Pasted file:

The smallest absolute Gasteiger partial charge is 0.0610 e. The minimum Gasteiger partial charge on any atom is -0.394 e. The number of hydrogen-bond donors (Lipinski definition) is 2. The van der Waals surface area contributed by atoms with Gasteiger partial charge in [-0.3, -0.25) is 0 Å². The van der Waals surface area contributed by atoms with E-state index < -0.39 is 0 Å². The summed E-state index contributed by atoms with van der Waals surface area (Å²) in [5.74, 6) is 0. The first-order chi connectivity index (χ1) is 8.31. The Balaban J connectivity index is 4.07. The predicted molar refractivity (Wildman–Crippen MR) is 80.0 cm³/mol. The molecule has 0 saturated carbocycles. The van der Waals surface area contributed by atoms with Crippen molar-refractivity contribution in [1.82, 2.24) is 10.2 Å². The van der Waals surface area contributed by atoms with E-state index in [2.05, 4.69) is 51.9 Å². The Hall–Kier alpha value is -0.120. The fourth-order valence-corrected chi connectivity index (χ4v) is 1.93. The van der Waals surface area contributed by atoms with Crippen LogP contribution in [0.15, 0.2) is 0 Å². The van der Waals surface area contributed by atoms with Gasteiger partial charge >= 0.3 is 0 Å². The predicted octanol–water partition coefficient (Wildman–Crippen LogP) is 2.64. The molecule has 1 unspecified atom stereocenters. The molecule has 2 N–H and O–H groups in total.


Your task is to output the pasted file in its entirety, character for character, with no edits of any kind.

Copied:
The smallest absolute Gasteiger partial charge is 0.0610 e. The minimum Gasteiger partial charge on any atom is -0.394 e. The number of hydrogen-bond donors (Lipinski definition) is 2. The van der Waals surface area contributed by atoms with Gasteiger partial charge in [-0.3, -0.25) is 0 Å². The van der Waals surface area contributed by atoms with E-state index < -0.39 is 0 Å². The summed E-state index contributed by atoms with van der Waals surface area (Å²) in [5.74, 6) is 0. The first-order chi connectivity index (χ1) is 8.31. The Balaban J connectivity index is 4.07. The predicted molar refractivity (Wildman–Crippen MR) is 80.0 cm³/mol. The molecule has 0 saturated carbocycles. The van der Waals surface area contributed by atoms with Crippen molar-refractivity contribution in [1.82, 2.24) is 10.2 Å². The van der Waals surface area contributed by atoms with E-state index in [2.05, 4.69) is 51.9 Å². The Hall–Kier alpha value is -0.120. The fourth-order valence-corrected chi connectivity index (χ4v) is 1.93. The van der Waals surface area contributed by atoms with Crippen LogP contribution in [0.15, 0.2) is 0 Å². The van der Waals surface area contributed by atoms with Gasteiger partial charge >= 0.3 is 0 Å². The predicted octanol–water partition coefficient (Wildman–Crippen LogP) is 2.64. The molecule has 1 unspecified atom stereocenters. The molecule has 2 N–H and O–H groups in total.